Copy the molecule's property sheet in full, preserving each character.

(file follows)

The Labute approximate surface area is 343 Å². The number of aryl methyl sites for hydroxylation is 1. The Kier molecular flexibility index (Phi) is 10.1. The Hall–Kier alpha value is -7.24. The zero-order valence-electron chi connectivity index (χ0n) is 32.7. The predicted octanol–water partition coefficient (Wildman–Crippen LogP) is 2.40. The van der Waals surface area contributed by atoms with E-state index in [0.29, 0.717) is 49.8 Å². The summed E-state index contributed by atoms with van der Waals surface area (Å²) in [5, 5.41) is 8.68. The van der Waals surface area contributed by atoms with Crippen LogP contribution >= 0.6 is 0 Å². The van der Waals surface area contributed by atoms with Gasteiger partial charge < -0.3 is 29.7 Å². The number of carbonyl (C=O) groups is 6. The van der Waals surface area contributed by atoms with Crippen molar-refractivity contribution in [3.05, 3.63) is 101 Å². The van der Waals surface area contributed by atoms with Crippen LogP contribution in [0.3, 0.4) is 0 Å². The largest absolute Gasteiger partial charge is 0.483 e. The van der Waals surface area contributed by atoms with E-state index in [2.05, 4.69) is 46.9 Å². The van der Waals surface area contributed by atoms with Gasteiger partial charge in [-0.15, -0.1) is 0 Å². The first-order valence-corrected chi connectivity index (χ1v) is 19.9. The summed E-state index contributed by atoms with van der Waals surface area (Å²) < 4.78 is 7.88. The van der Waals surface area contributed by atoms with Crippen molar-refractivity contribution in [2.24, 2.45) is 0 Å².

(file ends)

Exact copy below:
The Labute approximate surface area is 343 Å². The number of aryl methyl sites for hydroxylation is 1. The Kier molecular flexibility index (Phi) is 10.1. The Hall–Kier alpha value is -7.24. The zero-order valence-electron chi connectivity index (χ0n) is 32.7. The predicted octanol–water partition coefficient (Wildman–Crippen LogP) is 2.40. The van der Waals surface area contributed by atoms with E-state index in [0.29, 0.717) is 49.8 Å². The summed E-state index contributed by atoms with van der Waals surface area (Å²) in [5, 5.41) is 8.68. The van der Waals surface area contributed by atoms with Crippen LogP contribution >= 0.6 is 0 Å². The van der Waals surface area contributed by atoms with Gasteiger partial charge < -0.3 is 29.7 Å². The number of carbonyl (C=O) groups is 6. The van der Waals surface area contributed by atoms with Crippen molar-refractivity contribution in [3.05, 3.63) is 101 Å². The van der Waals surface area contributed by atoms with Crippen LogP contribution in [0.3, 0.4) is 0 Å². The largest absolute Gasteiger partial charge is 0.483 e. The van der Waals surface area contributed by atoms with E-state index in [2.05, 4.69) is 46.9 Å². The van der Waals surface area contributed by atoms with Gasteiger partial charge in [-0.15, -0.1) is 0 Å². The first-order valence-corrected chi connectivity index (χ1v) is 19.9. The summed E-state index contributed by atoms with van der Waals surface area (Å²) < 4.78 is 7.88. The van der Waals surface area contributed by atoms with Crippen molar-refractivity contribution in [2.24, 2.45) is 0 Å².